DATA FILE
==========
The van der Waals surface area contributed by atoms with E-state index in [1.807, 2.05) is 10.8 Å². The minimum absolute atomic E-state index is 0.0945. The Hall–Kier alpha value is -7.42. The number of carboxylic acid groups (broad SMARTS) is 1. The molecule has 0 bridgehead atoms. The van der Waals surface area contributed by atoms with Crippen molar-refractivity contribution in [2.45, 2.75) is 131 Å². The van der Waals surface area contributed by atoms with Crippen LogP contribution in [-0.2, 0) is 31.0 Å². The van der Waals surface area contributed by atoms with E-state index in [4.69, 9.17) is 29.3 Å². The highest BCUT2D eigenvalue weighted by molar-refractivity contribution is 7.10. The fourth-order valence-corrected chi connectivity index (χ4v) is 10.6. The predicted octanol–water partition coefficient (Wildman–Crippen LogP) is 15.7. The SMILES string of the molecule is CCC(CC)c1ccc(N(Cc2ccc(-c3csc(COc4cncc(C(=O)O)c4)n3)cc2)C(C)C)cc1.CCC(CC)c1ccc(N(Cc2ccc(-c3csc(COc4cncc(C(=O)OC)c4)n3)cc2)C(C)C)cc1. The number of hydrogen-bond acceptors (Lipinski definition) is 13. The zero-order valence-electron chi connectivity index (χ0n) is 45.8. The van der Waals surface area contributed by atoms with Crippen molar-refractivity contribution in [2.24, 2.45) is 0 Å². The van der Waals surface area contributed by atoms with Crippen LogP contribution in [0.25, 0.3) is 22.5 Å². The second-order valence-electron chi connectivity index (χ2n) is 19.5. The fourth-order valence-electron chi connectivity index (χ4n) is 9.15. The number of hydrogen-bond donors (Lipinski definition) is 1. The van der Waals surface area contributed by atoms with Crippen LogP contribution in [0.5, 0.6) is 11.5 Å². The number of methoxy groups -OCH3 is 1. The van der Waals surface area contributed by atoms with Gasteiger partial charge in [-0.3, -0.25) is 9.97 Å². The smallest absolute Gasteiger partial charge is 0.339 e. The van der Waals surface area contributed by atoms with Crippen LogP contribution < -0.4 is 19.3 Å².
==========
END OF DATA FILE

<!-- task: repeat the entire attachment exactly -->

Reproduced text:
The van der Waals surface area contributed by atoms with E-state index in [1.807, 2.05) is 10.8 Å². The minimum absolute atomic E-state index is 0.0945. The Hall–Kier alpha value is -7.42. The number of carboxylic acid groups (broad SMARTS) is 1. The molecule has 0 bridgehead atoms. The van der Waals surface area contributed by atoms with Crippen molar-refractivity contribution in [2.45, 2.75) is 131 Å². The van der Waals surface area contributed by atoms with Crippen LogP contribution in [-0.2, 0) is 31.0 Å². The van der Waals surface area contributed by atoms with E-state index in [4.69, 9.17) is 29.3 Å². The highest BCUT2D eigenvalue weighted by molar-refractivity contribution is 7.10. The fourth-order valence-corrected chi connectivity index (χ4v) is 10.6. The predicted octanol–water partition coefficient (Wildman–Crippen LogP) is 15.7. The SMILES string of the molecule is CCC(CC)c1ccc(N(Cc2ccc(-c3csc(COc4cncc(C(=O)O)c4)n3)cc2)C(C)C)cc1.CCC(CC)c1ccc(N(Cc2ccc(-c3csc(COc4cncc(C(=O)OC)c4)n3)cc2)C(C)C)cc1. The number of hydrogen-bond acceptors (Lipinski definition) is 13. The zero-order valence-electron chi connectivity index (χ0n) is 45.8. The van der Waals surface area contributed by atoms with Crippen molar-refractivity contribution in [2.24, 2.45) is 0 Å². The van der Waals surface area contributed by atoms with Crippen LogP contribution in [0.25, 0.3) is 22.5 Å². The second-order valence-electron chi connectivity index (χ2n) is 19.5. The fourth-order valence-electron chi connectivity index (χ4n) is 9.15. The number of hydrogen-bond donors (Lipinski definition) is 1. The van der Waals surface area contributed by atoms with Crippen LogP contribution in [0.5, 0.6) is 11.5 Å². The number of methoxy groups -OCH3 is 1. The van der Waals surface area contributed by atoms with Gasteiger partial charge in [-0.3, -0.25) is 9.97 Å². The smallest absolute Gasteiger partial charge is 0.339 e. The van der Waals surface area contributed by atoms with Crippen LogP contribution < -0.4 is 19.3 Å².